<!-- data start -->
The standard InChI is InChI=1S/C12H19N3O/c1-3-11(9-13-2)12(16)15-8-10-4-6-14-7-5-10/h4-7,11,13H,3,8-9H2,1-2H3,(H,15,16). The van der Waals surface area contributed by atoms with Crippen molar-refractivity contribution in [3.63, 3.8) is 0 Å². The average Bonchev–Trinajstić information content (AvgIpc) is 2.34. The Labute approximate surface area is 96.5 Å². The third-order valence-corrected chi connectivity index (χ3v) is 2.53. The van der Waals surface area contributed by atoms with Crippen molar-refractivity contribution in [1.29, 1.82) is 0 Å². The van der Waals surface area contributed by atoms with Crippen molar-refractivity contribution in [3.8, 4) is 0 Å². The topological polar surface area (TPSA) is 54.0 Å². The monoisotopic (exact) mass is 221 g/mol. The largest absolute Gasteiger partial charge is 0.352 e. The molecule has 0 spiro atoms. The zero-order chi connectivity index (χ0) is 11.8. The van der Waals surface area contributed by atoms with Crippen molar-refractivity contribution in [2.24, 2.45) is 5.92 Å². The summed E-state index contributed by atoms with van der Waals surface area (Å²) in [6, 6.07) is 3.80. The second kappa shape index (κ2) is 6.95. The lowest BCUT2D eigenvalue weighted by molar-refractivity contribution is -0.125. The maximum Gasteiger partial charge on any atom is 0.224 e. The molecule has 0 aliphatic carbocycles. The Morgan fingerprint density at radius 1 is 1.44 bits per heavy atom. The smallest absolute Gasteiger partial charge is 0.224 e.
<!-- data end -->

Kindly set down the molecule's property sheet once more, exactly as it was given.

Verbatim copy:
The standard InChI is InChI=1S/C12H19N3O/c1-3-11(9-13-2)12(16)15-8-10-4-6-14-7-5-10/h4-7,11,13H,3,8-9H2,1-2H3,(H,15,16). The van der Waals surface area contributed by atoms with Crippen molar-refractivity contribution in [3.63, 3.8) is 0 Å². The average Bonchev–Trinajstić information content (AvgIpc) is 2.34. The Labute approximate surface area is 96.5 Å². The third-order valence-corrected chi connectivity index (χ3v) is 2.53. The van der Waals surface area contributed by atoms with Crippen molar-refractivity contribution in [1.29, 1.82) is 0 Å². The van der Waals surface area contributed by atoms with Crippen molar-refractivity contribution in [3.8, 4) is 0 Å². The topological polar surface area (TPSA) is 54.0 Å². The monoisotopic (exact) mass is 221 g/mol. The largest absolute Gasteiger partial charge is 0.352 e. The molecule has 0 spiro atoms. The zero-order chi connectivity index (χ0) is 11.8. The van der Waals surface area contributed by atoms with Crippen molar-refractivity contribution in [2.24, 2.45) is 5.92 Å². The summed E-state index contributed by atoms with van der Waals surface area (Å²) in [6, 6.07) is 3.80. The second kappa shape index (κ2) is 6.95. The lowest BCUT2D eigenvalue weighted by molar-refractivity contribution is -0.125. The maximum Gasteiger partial charge on any atom is 0.224 e. The molecule has 0 aliphatic carbocycles. The Morgan fingerprint density at radius 1 is 1.44 bits per heavy atom. The smallest absolute Gasteiger partial charge is 0.224 e.